MAOIs (Parnate, Nardil): Misconceptions and Questions No. 2

I am ashamed to tell you that the quote below is a doctor speaking (and echoing mis-informed opinions that I have encountered all to frequently):

“I don’t use MAOIs because it is so difficult with drug interactions or to change to another drug and you have to have a months washout after you stop it … etc.”

This is another sad and incorrect misconception about MAOIs.

The idea that using MAOIs is difficult and dangerous is a complete myth. Doctors who say that are revealing their own limited knowledge of pharmacology. Obviously, lots of things are difficult if you do not know how to do them, but if you do know how to do them then they are quite easy. Generalisations usually tell you more about the person who is speaking than they do about the subject under discussion.

MAOIs actually have less pharmaco-kinetic drug interactions (in fact- none) than the newer drugs (1). There is really only one potentially problematic pharmaco-dynamic interaction, that of serotonin toxicity, in which I am an acknowledged International expert. Also, much of the over-concern about tyramine and diet is a fuss about nothing. So I am on “home-turf” here.

The truth is that all you have to avoid is combinations of SSRIs (and any other drugs with significant serotonin reuptake inhibitor potency) and also indirectly acting sympatho-mimetic agents (ISAs). ISAs are hardly a problem at all because they are almost never used therapeutically*. So all we are left with is SSRIs. Since they are not effective antidepressants in the first place, that is hardly a loss.

In practice what are the actual difficulties? If somebody is already taking an SSRI antidepressant and you want to start an MAOI then you need to allow 3 to 5 half lives before doing that, that means 3 to 5 days for most drugs. Hardly a major problem.

It is perfectly possible, and often quite sensible, to try a tricyclic antidepressant like nortriptyline before an MAOI. That can act as a bridging antidepressant prior to starting an MAOI. Something like nortriptyline is compatible with any SSRI, with appropriate dosage adjustment if pharmacokinetic interactions are possible, such as with paroxetine or fluoxetine. So, just add NTP to the SSRI, cease the SSRI immediately, or after a few days (tapering-off of the SSRI is usually not needed, unless the dose was very high); then once the SSRI is out of the system the MAOI can be started in combination with the TCA, since it is quite safe to administer TCAs and MAOIs concurrently. The only exceptions to this are the TCAs imipramine and clomipramine, because they have significant SRI potency. Other possibilities for bridging the gap between SSRI treatment and MAOI initiation include any other antidepressant which doesn’t have SRIs properties, i.e. things like mirtazapine, trazodone, bupropion, in fact anything else except an SNRI. In other words there are a hardly any restrictions. How difficult is that?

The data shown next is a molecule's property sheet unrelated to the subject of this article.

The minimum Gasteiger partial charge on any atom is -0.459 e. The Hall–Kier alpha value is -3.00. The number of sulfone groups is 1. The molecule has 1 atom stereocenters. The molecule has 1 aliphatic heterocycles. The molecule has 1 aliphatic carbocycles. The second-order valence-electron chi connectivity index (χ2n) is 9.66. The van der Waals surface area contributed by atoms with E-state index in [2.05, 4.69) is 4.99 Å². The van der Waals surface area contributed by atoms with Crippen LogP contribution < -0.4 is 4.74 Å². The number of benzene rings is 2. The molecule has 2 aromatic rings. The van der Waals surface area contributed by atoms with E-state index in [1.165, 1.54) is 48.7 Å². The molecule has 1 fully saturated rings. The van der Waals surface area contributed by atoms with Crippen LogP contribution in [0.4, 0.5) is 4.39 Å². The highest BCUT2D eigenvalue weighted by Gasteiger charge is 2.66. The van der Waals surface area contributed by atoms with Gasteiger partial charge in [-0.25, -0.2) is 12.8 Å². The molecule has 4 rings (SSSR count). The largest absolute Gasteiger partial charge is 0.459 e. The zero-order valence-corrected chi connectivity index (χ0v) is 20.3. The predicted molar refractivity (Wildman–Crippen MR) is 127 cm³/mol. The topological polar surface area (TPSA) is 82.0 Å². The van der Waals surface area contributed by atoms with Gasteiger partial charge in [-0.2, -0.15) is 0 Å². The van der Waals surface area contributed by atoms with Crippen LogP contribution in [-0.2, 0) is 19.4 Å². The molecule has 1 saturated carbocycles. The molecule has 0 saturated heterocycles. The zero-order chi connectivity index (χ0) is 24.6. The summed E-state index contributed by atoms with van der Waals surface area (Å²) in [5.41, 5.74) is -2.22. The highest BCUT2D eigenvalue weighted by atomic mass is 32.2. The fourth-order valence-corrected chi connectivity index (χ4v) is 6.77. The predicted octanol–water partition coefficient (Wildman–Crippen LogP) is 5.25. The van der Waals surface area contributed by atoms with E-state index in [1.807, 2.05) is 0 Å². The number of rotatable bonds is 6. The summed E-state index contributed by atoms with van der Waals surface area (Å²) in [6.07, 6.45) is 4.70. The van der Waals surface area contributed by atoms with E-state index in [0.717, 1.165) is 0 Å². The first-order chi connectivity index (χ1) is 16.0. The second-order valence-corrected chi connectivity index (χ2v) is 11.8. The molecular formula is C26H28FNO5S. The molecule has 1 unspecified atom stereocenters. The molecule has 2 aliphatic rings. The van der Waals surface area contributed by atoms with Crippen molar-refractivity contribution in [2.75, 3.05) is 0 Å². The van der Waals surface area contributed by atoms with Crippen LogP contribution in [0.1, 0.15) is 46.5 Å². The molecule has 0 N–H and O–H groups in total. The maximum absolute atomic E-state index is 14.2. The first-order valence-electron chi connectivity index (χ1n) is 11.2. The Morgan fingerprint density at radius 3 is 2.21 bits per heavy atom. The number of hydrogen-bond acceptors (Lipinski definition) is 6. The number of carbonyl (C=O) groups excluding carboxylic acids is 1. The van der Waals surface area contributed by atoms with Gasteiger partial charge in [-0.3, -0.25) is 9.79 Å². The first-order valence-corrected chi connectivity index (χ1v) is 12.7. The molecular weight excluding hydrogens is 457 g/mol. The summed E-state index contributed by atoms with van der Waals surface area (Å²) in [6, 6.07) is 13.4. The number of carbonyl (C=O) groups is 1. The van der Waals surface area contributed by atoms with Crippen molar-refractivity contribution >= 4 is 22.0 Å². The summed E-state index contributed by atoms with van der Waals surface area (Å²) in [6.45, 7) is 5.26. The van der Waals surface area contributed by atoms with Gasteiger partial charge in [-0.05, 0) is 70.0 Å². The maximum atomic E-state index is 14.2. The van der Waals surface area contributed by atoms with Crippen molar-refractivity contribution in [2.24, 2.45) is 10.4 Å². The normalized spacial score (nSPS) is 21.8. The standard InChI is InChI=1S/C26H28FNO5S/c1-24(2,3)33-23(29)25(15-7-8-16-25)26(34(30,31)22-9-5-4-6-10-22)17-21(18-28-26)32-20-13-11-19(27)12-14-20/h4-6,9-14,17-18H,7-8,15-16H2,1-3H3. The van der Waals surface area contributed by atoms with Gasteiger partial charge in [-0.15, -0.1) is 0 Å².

Equally, concerns about having to leave a treatment free gap after ceasing MAOIs are misconceived, for exactly the same reasons. The only thing you cannot do is to start an SSRI within 2 to 4 weeks of ceasing in MAOI. But why would you want to do that anyway? It is almost certain that the patient would have had failed treatment with an SSRI before going on to the MAOI in the first place, but even if they had not, if they are not responding to an MAOI they are hardly likely to respond to an SSRI. Again, a non-problem.

To summarise: it is useful to understand the myths about what you can’t combine with MAOIs, especially the myth about tricyclic antidepressants. The possible interaction with TCAs is that of serotonin toxicity, but that can only occur with imipramine or clomipramine (2). All the other trycyclics have insufficient serotonergic potency to cause problems with serotonergic side-effects, or serotonin toxicity, if combined with an MAOI (3). Trazodone/nefazodone are, contrary to what is often said, not serotonergic antidepressants. Indeed they are 5-HT2A antagonists, which means they actually reduce serotonergic side-effects and symptoms of serotonin toxicity. Exactly the same applies to the anti-depressant efficacy-challenged twins, mirtazapine/mianserin (great sedatives), which have in fact been used to prevent symptoms of serotonin toxicity successfully in animal models of ST. Likewise bupropion is not a problem.

So, there you are, all a bit of a storm in a teacup caused by the embarrassingly large proportion of psychiatrists who simply do not understand pharmacology.

* The injections dentists give which contain local anaesthetics related to cocaine are not a problem because most of them contain adrenaline (Epinephrine) which is not an ISA (ephedrine is an ISA). Any lingering concerns can be bypassed by using felypressin (octapressin).


  1.  Gillman, PK, Advances pertaining to the pharmacology and interactions of irreversible nonselective monoamine oxidase inhibitors. J Clin Psychopharmacol, 2011. 31(1): p. 66-74.
    2.    Gillman, PK, CNS toxicity involving methylene blue: the exemplar for understanding and predicting drug interactions that precipitate serotonin toxicity. J Psychopharmacol (Oxf), 2011. 25(3): p. 429-3.
    3.    Gillman, PK, A review of serotonin toxicity data: implications for the mechanisms of antidepressant drug action. Biol Psychiatry, 2006. 59(11): p. 1046-51.